Yin Yoga poses for kidney health and fatigue

According to Chinese medicine, there’s a connection between kidneys, adrenals and fatigue. Here you will find 4 static Yin Yoga poses that stimulate energy flow to the kidneys which are great for people with adrenal and chronic fatigue (CFS).

Connection between kidneys, adrenals and fatigue according to Chinese medicine

Yin Yoga, unlike other types of yoga, is based on a Chinese theory of meridians. In Chinese medicine ‘meridians’ are the energy channels or pathways that run through the body. They form a network, and if a network is disrupted or if blockages occur, the body and the organs will not function properly and imbalance arises. Each of the vital organs has its associated meridian. Since kidneys and adrenal glands are regarded as the body’s most important reservoir of essential energy, kidney meridian’s deviations and disruptions have major energetic consequences.

“When the kidney meridian is depleted, all the meridian energies in the body often become reversed, literally flowing backwards, causing you to feel utter exhaustion.” Donna Eden, author of Energy Medicine.

Rosanna Commisso, a yoga practitioner who was diagnosed with chronic fatigue syndrome and adrenal fatigue, explains the relationship between kidneys, adrenals and exhaustion associated with the two above conditions. According to Traditional Chinese Medicine (TCM), which is based on the idea of balance, our bodies contain both Yin and Yang energies which should remain in balance for us to be in a healthy state. In TCM adrenal glands are related to kidney energy, thus adrenal fatigue which may also become chronic can result in be both kidney Yang and kidney Yin deficiency.

“Kidney Yang relates to the reactive, sympathetic nervous system and the secretion of epinephrine and norepinephrine. In contrast, Kidney Yin is the parasympathetic nervous system relating to the secretion of cortisol. Just as the body requires some degree of Yang adrenaline hormone to create motivation to react both to normal as well as life threatening stimulus, it also has a continual need for the Yin hormone, cortisol to buffer the effects of stress. In the early stages of stress, the body increases its production of cortisol, while in the later stages its secretion of cortisol is severely diminished. This lack of cortisol is diagnosed as Kidney Yin Deficiency.” (read her full article Adrenal Fatigue – A Chi Perspective)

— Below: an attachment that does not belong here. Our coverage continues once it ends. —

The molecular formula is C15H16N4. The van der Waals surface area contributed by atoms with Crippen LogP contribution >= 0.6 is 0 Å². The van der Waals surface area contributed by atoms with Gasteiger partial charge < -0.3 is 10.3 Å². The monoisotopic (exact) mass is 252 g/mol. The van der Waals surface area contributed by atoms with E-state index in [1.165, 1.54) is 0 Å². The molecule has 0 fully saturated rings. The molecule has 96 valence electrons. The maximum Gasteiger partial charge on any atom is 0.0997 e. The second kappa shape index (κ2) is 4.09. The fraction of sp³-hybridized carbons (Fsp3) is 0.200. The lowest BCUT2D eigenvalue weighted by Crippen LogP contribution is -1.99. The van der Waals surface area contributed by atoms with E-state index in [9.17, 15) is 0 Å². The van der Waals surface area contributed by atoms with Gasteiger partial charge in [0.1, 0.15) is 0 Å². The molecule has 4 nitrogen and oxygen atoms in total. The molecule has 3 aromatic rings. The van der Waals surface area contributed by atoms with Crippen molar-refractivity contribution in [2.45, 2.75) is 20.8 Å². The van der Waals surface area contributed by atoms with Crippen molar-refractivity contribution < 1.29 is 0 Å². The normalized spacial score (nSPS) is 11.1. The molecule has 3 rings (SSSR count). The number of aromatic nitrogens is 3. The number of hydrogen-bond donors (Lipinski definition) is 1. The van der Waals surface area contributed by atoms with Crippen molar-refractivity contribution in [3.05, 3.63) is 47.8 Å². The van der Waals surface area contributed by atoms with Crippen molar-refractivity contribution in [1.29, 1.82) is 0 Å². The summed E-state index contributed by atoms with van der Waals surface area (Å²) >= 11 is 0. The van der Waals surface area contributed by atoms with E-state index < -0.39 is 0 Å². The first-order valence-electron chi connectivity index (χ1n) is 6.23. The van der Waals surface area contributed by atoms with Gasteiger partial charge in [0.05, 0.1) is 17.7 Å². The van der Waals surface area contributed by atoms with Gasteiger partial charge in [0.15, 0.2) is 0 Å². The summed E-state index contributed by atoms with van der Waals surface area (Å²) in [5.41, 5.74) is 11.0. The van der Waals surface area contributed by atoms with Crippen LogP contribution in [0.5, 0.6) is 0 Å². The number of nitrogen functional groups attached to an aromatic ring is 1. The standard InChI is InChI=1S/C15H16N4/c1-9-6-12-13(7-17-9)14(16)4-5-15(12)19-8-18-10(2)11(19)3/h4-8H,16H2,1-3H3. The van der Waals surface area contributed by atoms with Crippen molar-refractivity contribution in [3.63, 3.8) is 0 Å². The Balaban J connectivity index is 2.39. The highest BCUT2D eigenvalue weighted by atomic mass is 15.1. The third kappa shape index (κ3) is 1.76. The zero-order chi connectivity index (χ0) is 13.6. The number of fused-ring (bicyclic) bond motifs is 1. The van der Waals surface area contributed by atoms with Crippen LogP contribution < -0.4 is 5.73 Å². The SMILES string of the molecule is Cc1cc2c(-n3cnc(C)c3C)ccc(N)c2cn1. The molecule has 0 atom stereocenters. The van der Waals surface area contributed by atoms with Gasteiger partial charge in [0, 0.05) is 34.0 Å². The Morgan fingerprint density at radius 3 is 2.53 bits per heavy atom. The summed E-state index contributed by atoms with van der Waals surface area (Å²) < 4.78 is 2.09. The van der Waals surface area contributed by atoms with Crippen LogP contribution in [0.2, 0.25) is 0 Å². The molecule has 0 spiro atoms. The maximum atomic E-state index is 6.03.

The key to stimulating energy flow to the kidneys are the urinary bladder and kidney meridians. Yin Yoga poses that focus on the spine can be very effective at stimulating and nourishing the kidneys.

But before we jump into the description of the poses, here’s an important note for those who are new to Yin Yoga.

How to do Yin poses

“The first principle of Yin Yoga is – every time you come into a pose, go only to the point where you feel a significant resistance in the body. Don’t try to go as deep as you possibly can right away. Give your body a chance to open up and invite you to go deeper. After thirty seconds or a minute or so, usually, the body releases and greater depth is possible. But not always. Listen to the body and respect its requests.” Bernie Clark

Yin Yoga emphasises the importance of finding your own edge. The poses are not supposed to be comfortable, but neither should you experience pain. So, your edge is when you are feeling the stretch or the compression, but not feeling the pain. You can always modify the poses by reducing the intensity or just come out of the pose.

Yin poses are held from one to five minutes. If you are a beginner or have been experiencing severe symptoms of fatigue, start with a minute and a half – you can always extend the length of your practice when your body is more used to it.

When holding the pose, focus on your breath and try to relax into the pose.

You can do each pose separately or as a flow in the order suggested below.

Yin Yoga poses for the kidneys

A quick side note:

However beneficial yoga may be, it is not a cure for kidney problems and fatigue, but rather a wonderful way to help you restore a balanced energy flow in your body targeting a specific area or organ. These are just some of the poses that focus on stimulating the kidney meridian. Try them for yourself and see which ones work best for you.

butterfly

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Illustration: Denise Ullmann

This pose is good for the kidneys and prostate gland and is recommended for people suffering from urinary problems. It releases and stretches the lower back and opens the hips.

Getting into the pose: Sit on the mat or on a cushion to elevate your hips. Bring your feet together and move them a little further away from you so that you have a nice diamond shape between your legs. Here you may need some props to place under your knees for some extra support. If you are flexible or would like to have a deeper stretch –  bend all the way forward, drop your head and release your neck completely. Keep your back rounded and relaxed. This pose is great for releasing and stretching the lower back at the end of the day and it also opens the hips.